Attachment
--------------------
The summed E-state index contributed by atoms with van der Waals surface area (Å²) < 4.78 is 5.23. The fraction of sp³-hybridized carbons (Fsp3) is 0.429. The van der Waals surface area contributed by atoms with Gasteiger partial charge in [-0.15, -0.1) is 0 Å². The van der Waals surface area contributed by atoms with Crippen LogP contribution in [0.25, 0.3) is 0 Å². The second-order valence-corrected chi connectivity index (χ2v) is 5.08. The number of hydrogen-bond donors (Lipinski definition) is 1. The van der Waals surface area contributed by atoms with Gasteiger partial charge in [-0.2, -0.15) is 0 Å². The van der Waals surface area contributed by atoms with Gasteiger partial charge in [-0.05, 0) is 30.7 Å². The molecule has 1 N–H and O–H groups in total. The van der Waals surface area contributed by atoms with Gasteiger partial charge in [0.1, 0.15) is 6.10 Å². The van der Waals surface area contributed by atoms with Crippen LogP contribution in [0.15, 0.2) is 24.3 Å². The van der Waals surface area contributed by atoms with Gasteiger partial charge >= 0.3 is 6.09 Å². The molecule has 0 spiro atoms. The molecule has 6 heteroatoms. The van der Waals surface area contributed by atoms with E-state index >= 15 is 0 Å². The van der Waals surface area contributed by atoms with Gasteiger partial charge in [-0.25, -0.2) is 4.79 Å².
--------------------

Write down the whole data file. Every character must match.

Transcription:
The summed E-state index contributed by atoms with van der Waals surface area (Å²) < 4.78 is 5.23. The fraction of sp³-hybridized carbons (Fsp3) is 0.429. The van der Waals surface area contributed by atoms with Gasteiger partial charge in [-0.15, -0.1) is 0 Å². The van der Waals surface area contributed by atoms with Crippen LogP contribution in [0.25, 0.3) is 0 Å². The second-order valence-corrected chi connectivity index (χ2v) is 5.08. The number of hydrogen-bond donors (Lipinski definition) is 1. The van der Waals surface area contributed by atoms with Gasteiger partial charge in [-0.2, -0.15) is 0 Å². The van der Waals surface area contributed by atoms with Gasteiger partial charge in [-0.05, 0) is 30.7 Å². The molecule has 1 N–H and O–H groups in total. The van der Waals surface area contributed by atoms with Gasteiger partial charge in [0.1, 0.15) is 6.10 Å². The van der Waals surface area contributed by atoms with Crippen LogP contribution in [0.15, 0.2) is 24.3 Å². The van der Waals surface area contributed by atoms with Gasteiger partial charge >= 0.3 is 6.09 Å². The molecule has 0 spiro atoms. The molecule has 6 heteroatoms. The van der Waals surface area contributed by atoms with E-state index >= 15 is 0 Å². The van der Waals surface area contributed by atoms with Gasteiger partial charge in [-0.25, -0.2) is 4.79 Å².